When you prepare to interview, think about both where you will do the interview and also the questions you will ask. Below are a few sites that may provide useful information.
|Smithsonian Folklife and Oral History Interviewing Guide||A handy overall guide to the process. Look particularly at the section Some Possible Questions|
|The Heart of Oral History: How to Interview||Chapter 3 from Oral History for Texans by Thomas L. Charlton. Access provided by Baylor's Institute for Oral History|
|Interviewing Mom and Grandma: Oral History Tips||"Instead of asking who, where, and when, I should be asking these women why, how, and what"
This video, while doing an interview about a specific event, provides many useful interviewing tips.
General tips when you interview:
1. Avoid Yes/No questions. Focus on Who, What, Where, When, and Why. "Do you like Columbus?" isn't a very useful question - it isn't well thought out (they are part of the community after all) and it is a closed question. "What are your thoughts about Columbus?" gives more room for the person to answer.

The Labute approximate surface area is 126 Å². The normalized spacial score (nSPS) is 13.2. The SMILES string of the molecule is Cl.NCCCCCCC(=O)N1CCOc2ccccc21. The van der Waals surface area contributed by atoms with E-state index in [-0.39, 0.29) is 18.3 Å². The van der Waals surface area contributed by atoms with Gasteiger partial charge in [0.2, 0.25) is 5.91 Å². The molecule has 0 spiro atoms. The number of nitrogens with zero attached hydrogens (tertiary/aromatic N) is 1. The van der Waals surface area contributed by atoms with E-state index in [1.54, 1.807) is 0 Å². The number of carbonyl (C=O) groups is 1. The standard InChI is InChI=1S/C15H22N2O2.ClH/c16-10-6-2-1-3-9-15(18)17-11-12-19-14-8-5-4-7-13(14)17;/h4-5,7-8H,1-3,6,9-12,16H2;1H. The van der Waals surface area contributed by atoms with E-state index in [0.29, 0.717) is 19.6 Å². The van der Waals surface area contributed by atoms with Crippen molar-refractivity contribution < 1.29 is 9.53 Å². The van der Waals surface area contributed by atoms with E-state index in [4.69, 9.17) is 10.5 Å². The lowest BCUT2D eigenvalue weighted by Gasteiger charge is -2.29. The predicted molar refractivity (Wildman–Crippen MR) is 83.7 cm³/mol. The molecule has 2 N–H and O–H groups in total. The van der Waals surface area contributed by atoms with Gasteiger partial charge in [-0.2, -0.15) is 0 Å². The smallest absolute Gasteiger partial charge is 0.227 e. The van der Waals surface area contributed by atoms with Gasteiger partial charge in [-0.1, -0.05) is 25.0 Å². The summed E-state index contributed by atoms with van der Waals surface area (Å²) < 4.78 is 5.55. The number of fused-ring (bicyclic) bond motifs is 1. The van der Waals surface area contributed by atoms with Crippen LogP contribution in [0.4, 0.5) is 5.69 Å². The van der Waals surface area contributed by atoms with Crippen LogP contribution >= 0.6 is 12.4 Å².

2. Prepare your questions ahead of time, even if you know the person. This helps you avoid closed questions and helps you focus one what you really want to ask.
3. Avoid compound questions. For example, "What do you think about the travel ban and how this impacts your family" These are two separate questions.
4. Watch for your own assumptions. The clip played in class is about assumptions from some food pantries about their clients.